Midway Television Productions Focuses on Today and Tomorrow
New company helps sports-content creation and transition to new workflows
Midway Television Productions, a new production company led by John McCrae, who spent 38 years in various roles at CBS Sports, is officially open for business. McCrae looks to help sports-content creators more easily produce events today while transitioning to the workflows of tomorrow.
“My strong point has always been logistics and paying attention to details,” he says, noting his experience in everything from remote tech management to crew management, logistics, and even drawing up contracts with remote-production-services providers. “And with things like REMI productions, the role of the tech manager becomes crucial to make sure things are taken care of so that video, audio, and communications are interfaced between home base and the remote location.”
McCrae joined CBS in 1979, starting out in the graphics department, where he helped transition graphics from film to character generators. He then transitioned into studio technical management and, in 1983, moved to the CBS field shop, beginning a love for remote operations. In 1998, he transitioned to managing the tech managers and the productions but still made sure to be in the field for three or four shows a year.
His top goal at Midway Productions is to continue to tap into his passion but to also make available his other skills, such as helping translate technical issues for non-technical personnel like finance and management, who, increasingly, play a role in the technical decisions made.
“Consulting with manufacturers is another opportunity. There is a need for vendor representatives to quickly become familiar with the operations side as opposed to just the technical side,” he explains. “Everyone needs to understand the processes.”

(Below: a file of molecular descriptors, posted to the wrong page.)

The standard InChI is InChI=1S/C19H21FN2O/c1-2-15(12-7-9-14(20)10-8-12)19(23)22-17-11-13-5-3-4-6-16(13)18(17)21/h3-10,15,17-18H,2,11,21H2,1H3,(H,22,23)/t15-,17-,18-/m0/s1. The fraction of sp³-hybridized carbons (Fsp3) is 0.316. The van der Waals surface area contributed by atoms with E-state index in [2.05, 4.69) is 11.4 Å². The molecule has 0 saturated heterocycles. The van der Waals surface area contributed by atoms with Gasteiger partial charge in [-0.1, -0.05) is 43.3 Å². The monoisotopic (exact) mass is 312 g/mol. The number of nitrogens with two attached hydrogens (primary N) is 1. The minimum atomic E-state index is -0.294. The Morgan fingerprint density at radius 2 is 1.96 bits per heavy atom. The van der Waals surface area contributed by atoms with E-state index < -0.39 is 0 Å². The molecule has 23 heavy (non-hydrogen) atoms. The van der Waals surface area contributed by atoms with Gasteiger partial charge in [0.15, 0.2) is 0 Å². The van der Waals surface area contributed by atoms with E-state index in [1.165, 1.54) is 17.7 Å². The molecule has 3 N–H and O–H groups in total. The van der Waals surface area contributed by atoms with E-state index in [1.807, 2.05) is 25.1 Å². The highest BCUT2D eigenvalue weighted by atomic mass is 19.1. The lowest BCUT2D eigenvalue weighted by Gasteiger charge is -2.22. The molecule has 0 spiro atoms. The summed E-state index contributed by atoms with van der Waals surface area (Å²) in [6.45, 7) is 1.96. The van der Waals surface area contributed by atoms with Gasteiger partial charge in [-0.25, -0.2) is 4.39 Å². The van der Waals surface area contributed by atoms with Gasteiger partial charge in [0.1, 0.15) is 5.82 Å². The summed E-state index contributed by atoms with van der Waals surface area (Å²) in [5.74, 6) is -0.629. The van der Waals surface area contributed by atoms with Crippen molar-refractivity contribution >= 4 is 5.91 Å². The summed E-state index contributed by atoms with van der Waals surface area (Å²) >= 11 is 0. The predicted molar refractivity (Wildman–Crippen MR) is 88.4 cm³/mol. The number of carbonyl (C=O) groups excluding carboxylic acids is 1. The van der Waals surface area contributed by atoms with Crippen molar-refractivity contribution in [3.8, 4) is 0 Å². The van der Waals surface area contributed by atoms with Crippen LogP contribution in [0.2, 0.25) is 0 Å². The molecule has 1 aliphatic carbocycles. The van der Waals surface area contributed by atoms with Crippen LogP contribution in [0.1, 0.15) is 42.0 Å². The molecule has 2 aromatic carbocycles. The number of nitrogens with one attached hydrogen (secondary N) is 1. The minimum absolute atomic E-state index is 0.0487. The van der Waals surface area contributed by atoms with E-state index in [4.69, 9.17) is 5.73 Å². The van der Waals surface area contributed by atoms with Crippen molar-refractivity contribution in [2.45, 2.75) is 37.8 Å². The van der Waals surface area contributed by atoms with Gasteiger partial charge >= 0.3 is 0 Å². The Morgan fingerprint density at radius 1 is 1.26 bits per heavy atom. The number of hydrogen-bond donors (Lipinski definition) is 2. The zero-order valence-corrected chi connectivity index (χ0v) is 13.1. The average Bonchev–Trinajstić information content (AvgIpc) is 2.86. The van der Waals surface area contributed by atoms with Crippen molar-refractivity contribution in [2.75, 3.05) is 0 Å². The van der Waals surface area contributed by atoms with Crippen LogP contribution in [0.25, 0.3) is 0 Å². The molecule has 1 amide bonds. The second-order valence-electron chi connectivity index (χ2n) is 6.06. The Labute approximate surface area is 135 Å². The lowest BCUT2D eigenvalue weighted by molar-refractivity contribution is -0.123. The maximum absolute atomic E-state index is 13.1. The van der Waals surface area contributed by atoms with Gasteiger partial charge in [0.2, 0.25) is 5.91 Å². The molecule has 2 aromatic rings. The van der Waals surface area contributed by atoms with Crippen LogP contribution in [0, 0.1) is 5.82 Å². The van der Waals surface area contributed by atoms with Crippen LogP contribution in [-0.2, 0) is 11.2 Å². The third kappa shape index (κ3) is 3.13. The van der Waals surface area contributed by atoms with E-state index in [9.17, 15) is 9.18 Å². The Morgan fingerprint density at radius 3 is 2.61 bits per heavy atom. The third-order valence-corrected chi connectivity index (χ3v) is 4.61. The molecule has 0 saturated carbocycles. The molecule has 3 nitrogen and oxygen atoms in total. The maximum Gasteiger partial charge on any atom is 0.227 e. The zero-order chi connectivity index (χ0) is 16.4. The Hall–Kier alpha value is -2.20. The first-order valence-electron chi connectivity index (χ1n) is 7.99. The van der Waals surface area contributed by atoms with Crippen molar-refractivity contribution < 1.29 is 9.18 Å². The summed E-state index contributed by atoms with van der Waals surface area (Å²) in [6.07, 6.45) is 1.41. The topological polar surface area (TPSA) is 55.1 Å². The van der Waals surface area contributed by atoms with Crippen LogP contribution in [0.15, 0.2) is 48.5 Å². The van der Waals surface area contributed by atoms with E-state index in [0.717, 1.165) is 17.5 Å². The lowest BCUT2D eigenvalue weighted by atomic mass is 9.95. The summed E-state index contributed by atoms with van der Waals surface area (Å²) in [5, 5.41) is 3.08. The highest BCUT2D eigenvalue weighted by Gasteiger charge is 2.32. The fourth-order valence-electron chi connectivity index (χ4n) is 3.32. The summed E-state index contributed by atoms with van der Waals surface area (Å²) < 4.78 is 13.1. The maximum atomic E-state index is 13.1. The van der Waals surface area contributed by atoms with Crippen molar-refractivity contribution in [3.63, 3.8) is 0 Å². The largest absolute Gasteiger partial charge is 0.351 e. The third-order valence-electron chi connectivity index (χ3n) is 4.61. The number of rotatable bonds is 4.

The explosion of sports production has created new financial and operational challenges for all, and more and more productions are looking to travel fewer people to an event and, instead, to produce from a centralized facility. That, says McCrae, opens up more demand for those with his skill set.
“The tech manager becomes the focus of the operation because the director and producer are not onsite,” he explains. “The tech manager becomes the leader and is critical because, with REMI, things like comms and audio become much more complicated and granular.”
There is also the need to ensure that all involved understand the limitations of not having a lot of spare equipment on hand to adjust to last-minute demands and also to ensure that everyone both at the venue and at the home facility understands the new realities.
Says McCrae, “You need to bridge that philosophy gap and get everyone on the same page and to manage expectations.”
With Midway Television Productions, he is looking to help close that gap.
McCrae can be reached at firstname.lastname@example.org or via phone at 732-241-0670.